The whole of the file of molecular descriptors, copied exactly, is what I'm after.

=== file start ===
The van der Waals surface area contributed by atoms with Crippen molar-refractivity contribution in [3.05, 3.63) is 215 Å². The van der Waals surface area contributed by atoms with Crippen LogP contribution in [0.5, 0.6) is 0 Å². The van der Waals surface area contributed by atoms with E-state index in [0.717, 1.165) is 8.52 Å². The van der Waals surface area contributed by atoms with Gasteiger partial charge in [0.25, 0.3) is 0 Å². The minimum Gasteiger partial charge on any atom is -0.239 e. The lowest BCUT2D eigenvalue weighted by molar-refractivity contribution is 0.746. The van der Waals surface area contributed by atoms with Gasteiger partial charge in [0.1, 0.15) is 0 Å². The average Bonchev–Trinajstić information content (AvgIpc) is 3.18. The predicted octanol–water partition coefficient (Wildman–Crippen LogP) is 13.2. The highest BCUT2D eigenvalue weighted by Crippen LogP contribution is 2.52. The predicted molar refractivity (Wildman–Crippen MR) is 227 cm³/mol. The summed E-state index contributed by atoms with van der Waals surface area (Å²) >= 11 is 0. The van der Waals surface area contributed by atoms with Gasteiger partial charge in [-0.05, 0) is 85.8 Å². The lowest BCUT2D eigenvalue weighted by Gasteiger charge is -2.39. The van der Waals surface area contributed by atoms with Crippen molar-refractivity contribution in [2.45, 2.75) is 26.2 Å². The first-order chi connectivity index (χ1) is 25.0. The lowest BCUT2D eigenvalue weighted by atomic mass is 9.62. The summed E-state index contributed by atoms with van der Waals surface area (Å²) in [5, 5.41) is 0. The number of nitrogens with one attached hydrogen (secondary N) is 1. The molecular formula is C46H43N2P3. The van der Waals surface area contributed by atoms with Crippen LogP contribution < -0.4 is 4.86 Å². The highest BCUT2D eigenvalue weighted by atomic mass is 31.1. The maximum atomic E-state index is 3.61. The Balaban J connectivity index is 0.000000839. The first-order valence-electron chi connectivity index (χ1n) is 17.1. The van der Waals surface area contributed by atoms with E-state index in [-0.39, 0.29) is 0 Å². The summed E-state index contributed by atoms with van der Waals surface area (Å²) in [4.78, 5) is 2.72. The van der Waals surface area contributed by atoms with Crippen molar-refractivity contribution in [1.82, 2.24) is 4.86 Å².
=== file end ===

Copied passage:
The van der Waals surface area contributed by atoms with Crippen molar-refractivity contribution in [3.05, 3.63) is 215 Å². The van der Waals surface area contributed by atoms with Crippen LogP contribution in [0.5, 0.6) is 0 Å². The van der Waals surface area contributed by atoms with E-state index in [0.717, 1.165) is 8.52 Å². The van der Waals surface area contributed by atoms with Gasteiger partial charge in [0.25, 0.3) is 0 Å². The minimum Gasteiger partial charge on any atom is -0.239 e. The lowest BCUT2D eigenvalue weighted by molar-refractivity contribution is 0.746. The van der Waals surface area contributed by atoms with Gasteiger partial charge in [0.1, 0.15) is 0 Å². The average Bonchev–Trinajstić information content (AvgIpc) is 3.18. The predicted octanol–water partition coefficient (Wildman–Crippen LogP) is 13.2. The highest BCUT2D eigenvalue weighted by Crippen LogP contribution is 2.52. The predicted molar refractivity (Wildman–Crippen MR) is 227 cm³/mol. The summed E-state index contributed by atoms with van der Waals surface area (Å²) >= 11 is 0. The van der Waals surface area contributed by atoms with Gasteiger partial charge in [-0.05, 0) is 85.8 Å². The lowest BCUT2D eigenvalue weighted by Gasteiger charge is -2.39. The van der Waals surface area contributed by atoms with Crippen molar-refractivity contribution in [2.45, 2.75) is 26.2 Å². The first-order chi connectivity index (χ1) is 25.0. The lowest BCUT2D eigenvalue weighted by atomic mass is 9.62. The summed E-state index contributed by atoms with van der Waals surface area (Å²) in [5, 5.41) is 0. The number of nitrogens with one attached hydrogen (secondary N) is 1. The molecular formula is C46H43N2P3. The van der Waals surface area contributed by atoms with Crippen LogP contribution < -0.4 is 4.86 Å². The highest BCUT2D eigenvalue weighted by atomic mass is 31.1. The maximum atomic E-state index is 3.61. The Balaban J connectivity index is 0.000000839. The first-order valence-electron chi connectivity index (χ1n) is 17.1. The van der Waals surface area contributed by atoms with E-state index in [-0.39, 0.29) is 0 Å². The summed E-state index contributed by atoms with van der Waals surface area (Å²) in [4.78, 5) is 2.72. The van der Waals surface area contributed by atoms with Crippen molar-refractivity contribution in [1.82, 2.24) is 4.86 Å².